Chorlton is hardly Cape Cod but Neil Sowerby still rates this new seafood shack
THAT old (Ian) Brown chestnut about Manchester having everything except a beach should really be segued into “…a beach where decent seafood can be landed and enjoyed”. Our fish restaurant record is woeful; the salty spectres of long-departed Livebait and fish! lie strewn across the city centre’s barren shore, where only newcomer Randall & Aubin is seriously trawling the oceans on our behalf (and even their new bar snack menu majors on chipolatas and devilled eggs).
Oh yes, and bobbing along bravely out in Heaton Moor there’s Easy Fish, a terrific ’monger that cooks the stuff, too, in its smart cafe. I gave it 14/20 back in 2015; earlier this year Lucy Tomlinson edged it up to 14.5/20. This is where Chorton’s The Oystercatcher sources its raw materials.
There’s a primal joy in tearing into crisp fish skin...
I’d expected their suppliers would be Out of the Blue down the road, where I’d purchased a brace of lemon sole, some monkfish and new season samphire en route. I was spoilt for choice, as usual.
I've just returned from America’s Eastern seaboard, where we had feasted on leviathan lobsters and soft shell steamer clams the size of small mammals. Saturday lunchtime in downtown Chorlton is hardly Nantucket or Cape Cod but the former Grey’s Larder, with lots of light planking, could pass muster as a seafood shack. On first impression, though, with a gaggle of babies and some breastfeeding underway, it might also have doubled as a creche.
We concentrated on the – sensibly concise – menu while broaching the perfect daytime fish wine, a 11.5 % Quinta da Pousade Areal Vinho Verde (£26). A world away from most thin, prickly VVs, citrussy fresh but with surprising complexity.
After all those creamy New England clam chowders, The Oystercatcher’s tomato-based Manhattan version came as a culture shock, but for £6 it packed in a lot of prime fish and spice. My trio of dainty, deep-fried brown-meat crab cakes, for the same price, were gloriously crisp and crabby.
A delightful start, but then we waited a long while for three mains to arrive - by which time all the wee ones had been toted home for their afternoon nap. Denied any view of lapping waves or wheeling gulls, we fretted. Still eventually, thar she blows and it was all worth the wait.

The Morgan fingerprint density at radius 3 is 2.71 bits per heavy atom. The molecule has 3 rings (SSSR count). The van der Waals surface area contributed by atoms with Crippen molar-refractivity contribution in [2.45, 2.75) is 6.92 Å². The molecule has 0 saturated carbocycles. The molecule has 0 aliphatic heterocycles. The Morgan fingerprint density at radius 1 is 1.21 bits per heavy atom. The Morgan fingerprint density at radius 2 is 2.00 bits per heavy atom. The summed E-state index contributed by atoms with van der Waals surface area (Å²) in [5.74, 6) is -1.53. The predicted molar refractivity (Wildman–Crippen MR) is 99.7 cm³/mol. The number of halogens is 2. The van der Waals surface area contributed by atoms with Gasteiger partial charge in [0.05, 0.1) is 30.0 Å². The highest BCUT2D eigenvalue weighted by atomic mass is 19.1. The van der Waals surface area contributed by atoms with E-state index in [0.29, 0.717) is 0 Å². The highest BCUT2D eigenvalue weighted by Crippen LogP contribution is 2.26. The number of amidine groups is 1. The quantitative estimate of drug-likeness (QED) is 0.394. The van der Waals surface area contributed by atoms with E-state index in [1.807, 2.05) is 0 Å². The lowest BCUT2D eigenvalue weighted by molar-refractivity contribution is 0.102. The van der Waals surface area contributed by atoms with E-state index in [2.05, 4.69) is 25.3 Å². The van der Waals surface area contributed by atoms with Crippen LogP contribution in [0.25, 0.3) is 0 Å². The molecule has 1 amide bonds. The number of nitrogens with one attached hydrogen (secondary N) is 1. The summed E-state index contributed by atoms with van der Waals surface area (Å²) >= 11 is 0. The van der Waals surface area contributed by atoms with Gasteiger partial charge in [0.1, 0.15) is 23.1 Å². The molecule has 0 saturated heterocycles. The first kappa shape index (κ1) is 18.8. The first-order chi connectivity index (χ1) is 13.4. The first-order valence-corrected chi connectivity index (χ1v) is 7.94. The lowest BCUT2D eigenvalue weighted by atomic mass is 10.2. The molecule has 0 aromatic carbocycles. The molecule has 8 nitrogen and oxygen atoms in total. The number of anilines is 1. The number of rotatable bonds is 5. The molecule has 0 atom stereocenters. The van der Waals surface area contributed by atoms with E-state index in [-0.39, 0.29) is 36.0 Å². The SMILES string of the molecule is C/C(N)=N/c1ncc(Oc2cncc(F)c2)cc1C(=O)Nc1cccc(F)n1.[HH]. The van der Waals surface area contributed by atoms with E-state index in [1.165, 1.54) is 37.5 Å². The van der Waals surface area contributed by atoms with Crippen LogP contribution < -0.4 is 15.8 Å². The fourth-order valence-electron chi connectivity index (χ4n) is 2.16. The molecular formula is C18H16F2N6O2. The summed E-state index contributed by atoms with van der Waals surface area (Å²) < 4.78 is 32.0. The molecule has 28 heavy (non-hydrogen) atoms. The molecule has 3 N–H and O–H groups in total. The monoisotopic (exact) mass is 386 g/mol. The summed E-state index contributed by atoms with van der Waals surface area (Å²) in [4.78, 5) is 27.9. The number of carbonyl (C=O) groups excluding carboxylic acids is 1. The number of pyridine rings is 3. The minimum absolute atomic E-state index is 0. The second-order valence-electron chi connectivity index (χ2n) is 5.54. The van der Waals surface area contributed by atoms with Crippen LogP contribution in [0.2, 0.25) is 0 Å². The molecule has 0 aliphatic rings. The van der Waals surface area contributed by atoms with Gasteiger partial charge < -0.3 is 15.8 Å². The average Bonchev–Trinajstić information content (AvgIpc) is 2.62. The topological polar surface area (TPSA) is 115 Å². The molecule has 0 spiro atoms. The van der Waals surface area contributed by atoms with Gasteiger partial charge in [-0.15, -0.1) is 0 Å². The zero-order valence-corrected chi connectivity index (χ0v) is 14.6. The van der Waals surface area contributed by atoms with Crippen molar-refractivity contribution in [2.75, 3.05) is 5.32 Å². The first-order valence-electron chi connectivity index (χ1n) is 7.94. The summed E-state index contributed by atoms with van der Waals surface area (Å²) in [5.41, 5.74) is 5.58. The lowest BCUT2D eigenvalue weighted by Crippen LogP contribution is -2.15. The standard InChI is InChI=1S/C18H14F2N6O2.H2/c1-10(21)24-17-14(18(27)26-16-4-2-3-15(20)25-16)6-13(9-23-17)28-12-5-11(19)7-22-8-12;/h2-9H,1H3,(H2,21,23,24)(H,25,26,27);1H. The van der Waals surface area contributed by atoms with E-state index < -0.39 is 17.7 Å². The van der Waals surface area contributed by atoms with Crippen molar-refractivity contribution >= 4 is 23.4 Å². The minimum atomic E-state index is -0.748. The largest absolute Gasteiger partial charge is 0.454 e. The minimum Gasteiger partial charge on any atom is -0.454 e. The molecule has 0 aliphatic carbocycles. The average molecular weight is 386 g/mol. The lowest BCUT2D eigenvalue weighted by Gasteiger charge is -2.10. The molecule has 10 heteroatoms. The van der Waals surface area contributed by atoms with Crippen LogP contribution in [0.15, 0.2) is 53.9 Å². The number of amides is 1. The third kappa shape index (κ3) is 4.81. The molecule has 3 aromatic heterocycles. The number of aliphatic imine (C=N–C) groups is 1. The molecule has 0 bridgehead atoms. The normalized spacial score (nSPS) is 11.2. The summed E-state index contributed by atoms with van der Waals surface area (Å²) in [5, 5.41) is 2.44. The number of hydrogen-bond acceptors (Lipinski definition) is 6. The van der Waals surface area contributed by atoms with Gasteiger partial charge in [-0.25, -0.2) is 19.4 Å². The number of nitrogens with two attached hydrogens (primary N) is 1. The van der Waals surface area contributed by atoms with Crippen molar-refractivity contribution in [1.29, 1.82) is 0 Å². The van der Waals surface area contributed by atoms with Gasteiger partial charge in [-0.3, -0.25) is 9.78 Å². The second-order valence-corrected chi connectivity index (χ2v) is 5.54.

Back across the Pond you find ‘scrod’ on the fish menus, from a now-obsolete Dutch word schrode, which means “a piece cut off.” Not necessarily cod, it betokens a fillet of the firmest white-fleshed fish of the catch.
The Oystercatcher’s uber-flaky cod loin (£15) was certainly ‘scrodworthy’, scattered with our own puny but satisfying clams. It came accompanied by al dente caramelised cauliflower, which I suspect had been shown the Esse grill.
Our other two mains came from the ‘Charcoal Oven’ section, manned by Recep Canliisik, once of the Lead Station and a Turk with a passion for grilling; his co-owner Duncan Ranyard’s CV includes Hispi, which is always reassuring.
Tender charred squid (£14) was matched by a Romesco sauce better than any I’ve had in the city’s abundant Spanish joints. Even better was a whole sea bream (£15, main image) with its own vivid, minty salsa verde. There’s a primal joy in tearing into crisp fish skin, then prising firm fish off the bone and this was magnificently messy.
It would be hard next time to resist the £40 Thai-spiced, roasted monkfish tail to share, the most expensive dish on a reasonably priced menu, where our sides of triple chips and peas, pea shoots, little gem and lovage came in at only £3 apiece.
It’s early days and we suspect the fishy offering may become more ambitious (there is a flat iron steak for the unrepentant carnivore). For the moment The Oystercatcher is doing lots of little things just right. A raspberry crème brûlée (£6) was richly fruity, ditto two plate-cleansing scoops of clementine and bergamot sorbet (£4.50) bought in from Ginger’s Comfort Emporium.
There’s a quiet sophistication and further affordability about the drinks menu with a Negroni at £7, a non-vintage Bolney bubbly from Sussex at £50 and, to kick off Manzanilla sherry at £4 a glass – and my own preferred timber-shivering option, a Bloody Mary oyster shot for £3.50.
The Oystercatcher, 123 Manchester Road, Chorlton, M21 9PG. Tel: 0161 637 5890.
All scored reviews are unannounced, impartial, paid for by Confidential and completely independent of any commercial relationship. Venues are rated against the best examples of their type: 1-5: saw your leg off and eat it, 6-9: Netflix and chill, 10-11: if you're passing, 12-13: good, 14-15: very good, 16-17: excellent, 18-19: pure class, 20: cooked by God him/herself.
Chowder 8, crab cakes 9, cod loin 9, squid 8, sea bream 9, peas and lovage 8, raspberry creme brulee 8, sorbet 8
A jolly, knowledgeable crew – a ‘sorry for the delay’ would have been good
Shipshape, with this weather book the outside decking